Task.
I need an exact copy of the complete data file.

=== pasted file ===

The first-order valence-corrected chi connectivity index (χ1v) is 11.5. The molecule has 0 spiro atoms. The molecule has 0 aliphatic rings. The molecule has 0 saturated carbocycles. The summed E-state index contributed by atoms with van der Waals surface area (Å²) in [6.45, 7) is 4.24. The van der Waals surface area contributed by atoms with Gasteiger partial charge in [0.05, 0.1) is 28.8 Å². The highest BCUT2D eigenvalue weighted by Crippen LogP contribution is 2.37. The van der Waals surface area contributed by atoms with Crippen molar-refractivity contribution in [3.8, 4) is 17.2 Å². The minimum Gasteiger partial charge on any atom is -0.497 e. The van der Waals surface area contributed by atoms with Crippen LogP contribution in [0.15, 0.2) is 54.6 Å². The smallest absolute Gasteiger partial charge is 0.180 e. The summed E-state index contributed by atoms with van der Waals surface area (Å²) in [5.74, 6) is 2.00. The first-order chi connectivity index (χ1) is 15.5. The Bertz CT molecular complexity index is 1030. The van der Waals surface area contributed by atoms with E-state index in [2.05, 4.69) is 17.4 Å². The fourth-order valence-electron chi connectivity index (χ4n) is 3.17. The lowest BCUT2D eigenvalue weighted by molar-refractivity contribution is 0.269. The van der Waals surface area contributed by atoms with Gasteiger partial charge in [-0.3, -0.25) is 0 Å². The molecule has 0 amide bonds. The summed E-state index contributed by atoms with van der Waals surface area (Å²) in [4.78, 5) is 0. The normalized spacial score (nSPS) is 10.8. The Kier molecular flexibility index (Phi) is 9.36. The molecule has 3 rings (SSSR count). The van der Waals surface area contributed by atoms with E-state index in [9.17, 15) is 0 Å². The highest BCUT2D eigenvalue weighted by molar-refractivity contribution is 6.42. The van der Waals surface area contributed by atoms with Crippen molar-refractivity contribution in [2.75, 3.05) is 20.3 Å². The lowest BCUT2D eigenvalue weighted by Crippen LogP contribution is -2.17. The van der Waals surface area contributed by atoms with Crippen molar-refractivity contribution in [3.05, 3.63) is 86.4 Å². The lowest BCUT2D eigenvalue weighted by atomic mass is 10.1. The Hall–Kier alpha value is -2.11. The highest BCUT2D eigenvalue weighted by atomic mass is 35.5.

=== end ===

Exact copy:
The first-order valence-corrected chi connectivity index (χ1v) is 11.5. The molecule has 0 spiro atoms. The molecule has 0 aliphatic rings. The molecule has 0 saturated carbocycles. The summed E-state index contributed by atoms with van der Waals surface area (Å²) in [6.45, 7) is 4.24. The van der Waals surface area contributed by atoms with Gasteiger partial charge in [0.05, 0.1) is 28.8 Å². The highest BCUT2D eigenvalue weighted by Crippen LogP contribution is 2.37. The van der Waals surface area contributed by atoms with Crippen molar-refractivity contribution in [3.8, 4) is 17.2 Å². The minimum Gasteiger partial charge on any atom is -0.497 e. The van der Waals surface area contributed by atoms with Crippen LogP contribution in [0.15, 0.2) is 54.6 Å². The smallest absolute Gasteiger partial charge is 0.180 e. The summed E-state index contributed by atoms with van der Waals surface area (Å²) in [5.74, 6) is 2.00. The first-order chi connectivity index (χ1) is 15.5. The Bertz CT molecular complexity index is 1030. The van der Waals surface area contributed by atoms with E-state index in [2.05, 4.69) is 17.4 Å². The fourth-order valence-electron chi connectivity index (χ4n) is 3.17. The lowest BCUT2D eigenvalue weighted by molar-refractivity contribution is 0.269. The van der Waals surface area contributed by atoms with Gasteiger partial charge in [-0.3, -0.25) is 0 Å². The molecule has 0 amide bonds. The summed E-state index contributed by atoms with van der Waals surface area (Å²) in [4.78, 5) is 0. The normalized spacial score (nSPS) is 10.8. The Kier molecular flexibility index (Phi) is 9.36. The molecule has 3 rings (SSSR count). The van der Waals surface area contributed by atoms with E-state index in [9.17, 15) is 0 Å². The highest BCUT2D eigenvalue weighted by molar-refractivity contribution is 6.42. The van der Waals surface area contributed by atoms with Crippen molar-refractivity contribution in [2.75, 3.05) is 20.3 Å². The lowest BCUT2D eigenvalue weighted by Crippen LogP contribution is -2.17. The van der Waals surface area contributed by atoms with Crippen molar-refractivity contribution in [3.05, 3.63) is 86.4 Å². The lowest BCUT2D eigenvalue weighted by atomic mass is 10.1. The Hall–Kier alpha value is -2.11. The highest BCUT2D eigenvalue weighted by atomic mass is 35.5.